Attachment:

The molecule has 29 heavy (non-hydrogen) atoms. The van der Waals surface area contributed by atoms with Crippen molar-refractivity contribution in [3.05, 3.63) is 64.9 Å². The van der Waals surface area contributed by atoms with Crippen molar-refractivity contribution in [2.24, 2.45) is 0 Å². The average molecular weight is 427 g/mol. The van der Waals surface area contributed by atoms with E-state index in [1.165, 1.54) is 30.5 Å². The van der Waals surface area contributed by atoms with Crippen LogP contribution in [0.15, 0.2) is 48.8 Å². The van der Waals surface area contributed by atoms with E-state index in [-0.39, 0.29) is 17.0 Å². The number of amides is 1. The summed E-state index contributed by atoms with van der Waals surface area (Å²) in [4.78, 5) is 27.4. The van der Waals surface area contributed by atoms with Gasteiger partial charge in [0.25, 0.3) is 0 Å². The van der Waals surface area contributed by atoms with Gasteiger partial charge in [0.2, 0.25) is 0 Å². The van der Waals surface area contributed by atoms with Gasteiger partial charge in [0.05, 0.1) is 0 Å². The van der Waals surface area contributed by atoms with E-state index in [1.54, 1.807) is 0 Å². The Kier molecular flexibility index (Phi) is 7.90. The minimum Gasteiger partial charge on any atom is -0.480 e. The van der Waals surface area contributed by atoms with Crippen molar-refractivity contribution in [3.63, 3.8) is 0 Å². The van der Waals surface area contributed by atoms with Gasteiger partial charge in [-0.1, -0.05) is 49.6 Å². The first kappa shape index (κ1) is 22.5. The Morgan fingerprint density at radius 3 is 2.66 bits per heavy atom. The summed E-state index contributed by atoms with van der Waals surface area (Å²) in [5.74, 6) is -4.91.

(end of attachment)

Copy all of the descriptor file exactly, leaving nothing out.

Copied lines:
The molecule has 29 heavy (non-hydrogen) atoms. The van der Waals surface area contributed by atoms with Crippen molar-refractivity contribution in [3.05, 3.63) is 64.9 Å². The van der Waals surface area contributed by atoms with Crippen molar-refractivity contribution in [2.24, 2.45) is 0 Å². The average molecular weight is 427 g/mol. The van der Waals surface area contributed by atoms with E-state index in [1.165, 1.54) is 30.5 Å². The van der Waals surface area contributed by atoms with Crippen LogP contribution in [0.15, 0.2) is 48.8 Å². The van der Waals surface area contributed by atoms with E-state index in [-0.39, 0.29) is 17.0 Å². The number of amides is 1. The summed E-state index contributed by atoms with van der Waals surface area (Å²) in [4.78, 5) is 27.4. The van der Waals surface area contributed by atoms with Gasteiger partial charge in [0.25, 0.3) is 0 Å². The van der Waals surface area contributed by atoms with Gasteiger partial charge in [0.2, 0.25) is 0 Å². The van der Waals surface area contributed by atoms with Gasteiger partial charge in [0.05, 0.1) is 0 Å². The van der Waals surface area contributed by atoms with E-state index in [1.54, 1.807) is 0 Å². The Kier molecular flexibility index (Phi) is 7.90. The minimum Gasteiger partial charge on any atom is -0.480 e. The van der Waals surface area contributed by atoms with Crippen molar-refractivity contribution in [3.63, 3.8) is 0 Å². The van der Waals surface area contributed by atoms with Gasteiger partial charge in [-0.1, -0.05) is 49.6 Å². The first kappa shape index (κ1) is 22.5. The Morgan fingerprint density at radius 3 is 2.66 bits per heavy atom. The summed E-state index contributed by atoms with van der Waals surface area (Å²) in [5.74, 6) is -4.91.